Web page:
There is no confusion over the provisions of law governing the disqualification of Rahul Gandhi in as much as the Supreme Court verdict in Lily Thomas Vs Union of India and Ors (2013) implies the disqualification to be immediate upon conviction by striking down Section 8 (4) of the Representation of People Act, 1951, as unconstitutional. The RP Act under Sections 8(1), 8(2), 8(3) provides that if a legislator is convicted of certain offences which are provided in these sections, he/she shall stand disqualified from being a lawmaker. However, sub-section (4) of Section 8 of the Act gave some relaxation to the convicted person by providing that notwithstanding anything in sub-section (1), sub-section (2) or sub-section (3) in Section 8 of the Act, a disqualification under either subsection shall not, in the case of a person who on the date of the conviction is an MP or an MLA, take effect until 3 months have elapsed from that date or, if within that period an appeal or application for revision is brought in respect of the conviction or the sentence, until the court disposes of that appeal or application.
The constitutional validity of Section 8(4) was challenged before the Supreme Court in Lily Thomas v Union of India (2013). The Supreme Court struck down Section 8(4) of the RP Act by holding that Section 8(4) is ultra vires to the constitutional provisions and that the Parliament has exceeded its powers by bringing in Section 8(4). The Supreme Court further observed that the sitting members who have already benefitted from Section 8(4) would not be affected by this judgement. However, if any sitting member of Parliament or state legislature is convicted under subsections 1, 2 and 3 of Section 8, they shall stand disqualified by virtue of the said judgement. Thus, the legality of the disqualification of Rahul Gandhi from Lok Sabha is legally correct.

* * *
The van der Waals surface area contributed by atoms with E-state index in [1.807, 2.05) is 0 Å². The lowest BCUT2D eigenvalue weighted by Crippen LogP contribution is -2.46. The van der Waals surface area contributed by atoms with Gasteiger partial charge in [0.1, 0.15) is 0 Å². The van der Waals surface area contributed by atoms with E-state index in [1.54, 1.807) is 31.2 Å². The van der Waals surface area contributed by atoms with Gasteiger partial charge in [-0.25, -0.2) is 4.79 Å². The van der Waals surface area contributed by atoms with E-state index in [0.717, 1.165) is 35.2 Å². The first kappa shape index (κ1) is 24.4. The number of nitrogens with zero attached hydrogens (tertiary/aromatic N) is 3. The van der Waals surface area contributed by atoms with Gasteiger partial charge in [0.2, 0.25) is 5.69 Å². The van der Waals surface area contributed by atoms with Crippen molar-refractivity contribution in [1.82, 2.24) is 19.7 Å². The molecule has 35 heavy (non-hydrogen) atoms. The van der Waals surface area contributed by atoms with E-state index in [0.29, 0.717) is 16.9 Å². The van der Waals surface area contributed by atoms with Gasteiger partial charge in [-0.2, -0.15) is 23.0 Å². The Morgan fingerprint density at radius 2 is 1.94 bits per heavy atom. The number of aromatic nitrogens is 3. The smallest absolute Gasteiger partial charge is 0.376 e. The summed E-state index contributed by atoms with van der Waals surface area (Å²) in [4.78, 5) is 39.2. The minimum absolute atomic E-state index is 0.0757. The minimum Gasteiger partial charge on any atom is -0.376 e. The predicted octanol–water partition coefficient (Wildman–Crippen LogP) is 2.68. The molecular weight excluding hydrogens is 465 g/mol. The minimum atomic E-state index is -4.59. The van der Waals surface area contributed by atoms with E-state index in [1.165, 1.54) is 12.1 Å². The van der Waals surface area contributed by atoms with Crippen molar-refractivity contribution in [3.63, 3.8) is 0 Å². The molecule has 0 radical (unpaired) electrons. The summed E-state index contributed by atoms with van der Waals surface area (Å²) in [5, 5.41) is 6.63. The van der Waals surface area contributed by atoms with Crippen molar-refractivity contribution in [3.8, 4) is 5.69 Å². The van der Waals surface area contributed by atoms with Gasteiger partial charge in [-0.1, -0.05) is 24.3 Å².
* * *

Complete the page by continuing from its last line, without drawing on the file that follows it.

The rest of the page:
The road ahead: Rahul Gandhi has to immediately move to the Appellate court and seek a stay of conviction by the Surat court. Though the Supreme Court in Navjot Singh Sidhu v. State of Punjab [(2007) 2 SCC 574] has held that a stay of the order of conviction by an appellate court is an exception to be resorted to in a rare case after the attention of the appellate court is drawn to the consequences which may ensue if the conviction is not stayed. Obtaining a stay of conviction would not be difficult, given the accusations against Rahul Gandhi in the complaint lodged by Purnesh Modi, the magnitude of the sentence issued by the Surat Court, and the potential repercussions if the conviction is not suspended. Since the decision in Rama Narang v. Ramesh Narang, [(1995) 2 SCC 513] by the Supreme Court, it has been well settled that the appellate court has the power, in an appropriate case, to stay the conviction under Section 389 besides suspending the sentence. The power to stay a conviction is by way of an exception. Before it is exercised, the appellate court must be made aware of the consequence which will ensue if the conviction is not stayed. Once the conviction has been stayed by the appellate court, the disqualification under sub-sections (1), (2) and (3) of Section 8 of the Representation of the People Act, 1951 will not operate.
Given the lackadaisical approach of Rahul Gandhi’s legal team in defending the defamation case before the Surat court, the path forward is more complicated than it may seem, especially as Rahul Gandhi is legal options are running against time. Thus, if Rahul Gandhi intends to participate in future elections, he must act swiftly to seek a stay of conviction from the appellate court.
Akhilesh Dubey is an Advocate and Solicitor, practicing in Mumbai.